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Business Energy Efficiency Analysis
For business owners to make rational business decisions about which energy efficiency actions are the most cost-effective to implement, cost/benefit analysis provides a useful set of tools. There are various levels of this type of analysis, from very simple to extremely complex.
While many energy efficiency investments appear to be more expensive than less environmentally sound choices, a careful long-term analysis of them most often reveals that the greenest upgrades or investments are often the most cost-effective over the long term, not simply by considering the initial cost of investment. Most energy efficiency measures have a relatively short payback period and provide good returns on your investment.
As energy prices continue to escalate, the affordability of efficiency becomes much clearer. To analyze the economic impacts of your energy efficiency measures, you can use two basic economic analysis tools.
Simple Cost Payback Analysis
In order to make rational business decisions about which energy efficiency actions to implement, you may wish to run a simple cost payback analysis. In this method, the total initial cost of the improvement is divided by the first year energy cost savings produced by the improvement. This method yields the number of years required for the improvement to pay for itself. Cost payback analyses can be far more complex and include many other variables, but let’s take a look at a simple, straight-forward example.
Let’s look at the replacement of incandescent lights. If your business currently has, say, 100 incandescent bulbs and wishes to replace them with modern compact fluorescent bulbs, the calculations would be as follows:
100 new compact fluorescent bulbs, at $5/bulb, would cost $500.
Each old incandescent bulb is 100 watt and is on for 18 hours/day for 260 days/year, thus using 468 kilowatt hours of energy (100 X 18 X 260 = 468,000). At an average rate of 10¢ per kWh, this would cost approximately $47/year/bulb in energy. For 100 bulbs then, this amounts to about $470 annually in electric bills.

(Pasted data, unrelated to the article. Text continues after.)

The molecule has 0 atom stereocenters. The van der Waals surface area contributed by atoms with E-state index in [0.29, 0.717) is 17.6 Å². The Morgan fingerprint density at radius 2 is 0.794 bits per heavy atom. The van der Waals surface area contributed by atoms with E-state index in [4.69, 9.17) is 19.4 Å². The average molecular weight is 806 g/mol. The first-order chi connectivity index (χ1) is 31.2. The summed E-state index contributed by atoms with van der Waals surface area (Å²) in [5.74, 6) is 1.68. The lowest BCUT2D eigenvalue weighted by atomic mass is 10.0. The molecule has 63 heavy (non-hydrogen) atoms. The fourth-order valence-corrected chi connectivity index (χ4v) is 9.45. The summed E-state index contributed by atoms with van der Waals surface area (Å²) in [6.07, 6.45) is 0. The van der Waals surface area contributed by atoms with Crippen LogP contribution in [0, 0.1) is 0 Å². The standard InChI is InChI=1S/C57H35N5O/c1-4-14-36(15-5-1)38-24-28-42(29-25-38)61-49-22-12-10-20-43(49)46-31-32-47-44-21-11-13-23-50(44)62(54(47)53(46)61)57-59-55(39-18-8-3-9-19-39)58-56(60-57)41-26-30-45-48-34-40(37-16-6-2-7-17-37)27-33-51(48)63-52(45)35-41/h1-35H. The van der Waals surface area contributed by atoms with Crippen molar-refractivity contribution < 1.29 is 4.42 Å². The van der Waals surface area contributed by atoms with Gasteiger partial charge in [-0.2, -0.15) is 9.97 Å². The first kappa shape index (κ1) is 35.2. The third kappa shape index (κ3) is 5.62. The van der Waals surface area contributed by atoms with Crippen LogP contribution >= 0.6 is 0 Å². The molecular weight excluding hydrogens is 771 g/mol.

New compact fluorescent bulbs use only 20 watts of energy for the same time and days, (20 X 18 X 260 = 93,600) thus using only about 94 kilowatts of energy, costing only $9.40 annually or $94 for all 100 bulbs annually.
Thus, if you replace the older less efficient bulbs, the yearly savings would be $376 ($470 $94 = $376). If you divide the initial cost of the upgrade by the first year cost savings, your payback period is shown (in years).
Cost of upgrade $500 / Savings per year $376 = 1.33 years payback period.
Thus, the full cost of upgrading all 100 of the incandescent bulbs to energy efficient compact fluorescent would be paid back in about 16 months. Over a 10 year period, this upgrade would save $3,760 dollars in electricity costs alone. This assumes that the actual costs paid for electricity will not rise. Of course, if the cost for electricity does rise (and no one actually expects the price to go down over the next 10 years), your savings would be even greater. This simple analysis also doesn’t take into account that, over that 10 year period, you would not have to replace those new bulbs, nor would you have to spend maintenance time doing such replacements, or disposing of the worn out incandescent bulbs.
Simple Return on Investment Analysis
Another standard measure of economic feasibility is the return on investment formula. This is a measure of the percentage return provided by a particular investment. The standard formula for return on investment (ROI) is:
Net return / capital cost of investment = percentage return on investment
For the net return figure, you need to determine the life of the investment (in years) and multiply it by net annual savings. Use the net annual savings figure that you generated in the cost payback analysis. Then deduct the initial capital cost.
Net annual savings x life of investment capital cost = net return
Thus, for our example, if we assume a 10 year life for the new bulbs, our Net Return is:
$376 X 10 = $3,760 $500 capital costs = $3,260 net return
Then, using this net return figure, our return on investment (ROI) is:
$3,260 net return / $500 capital costs = 652 percent ROI = the return on the investment over a 10 year period.
Then, by dividing that figure by the years of life of the investment, you have a
652 / 10 = 65.2 percent annualized rate of return
These formulas can additionally include calculations to discount the dollar amounts over time and other more sophisticated approaches. For example, full life cycle cost analyses are a more in depth alternative to return on investment analyses. This simple approach, however, can provide you with a quick and simple way to compare energy efficiency investments with other business investment choices. In addition, remember that there are many other valuable non economic benefits to conserving energy in your business.
This article has been excerpted from Chapter 6: Green Business Energy Use, Greening Your Business: The Hands On Guide to Creating a Successful and Sustainable Business by Daniel Sitarz. This 320 page book contains hundreds of energy savings tips and tricks, dozens of computer fillable business assessment forms, energy calculation Excel® spreadsheets, and additional publications on its included CD. This book/CD set is available from most brick and mortar and online booksellers for $29.95, ISBN 978 1 892949 46 2. For more information, please see www.GreeningYourBusiness.org
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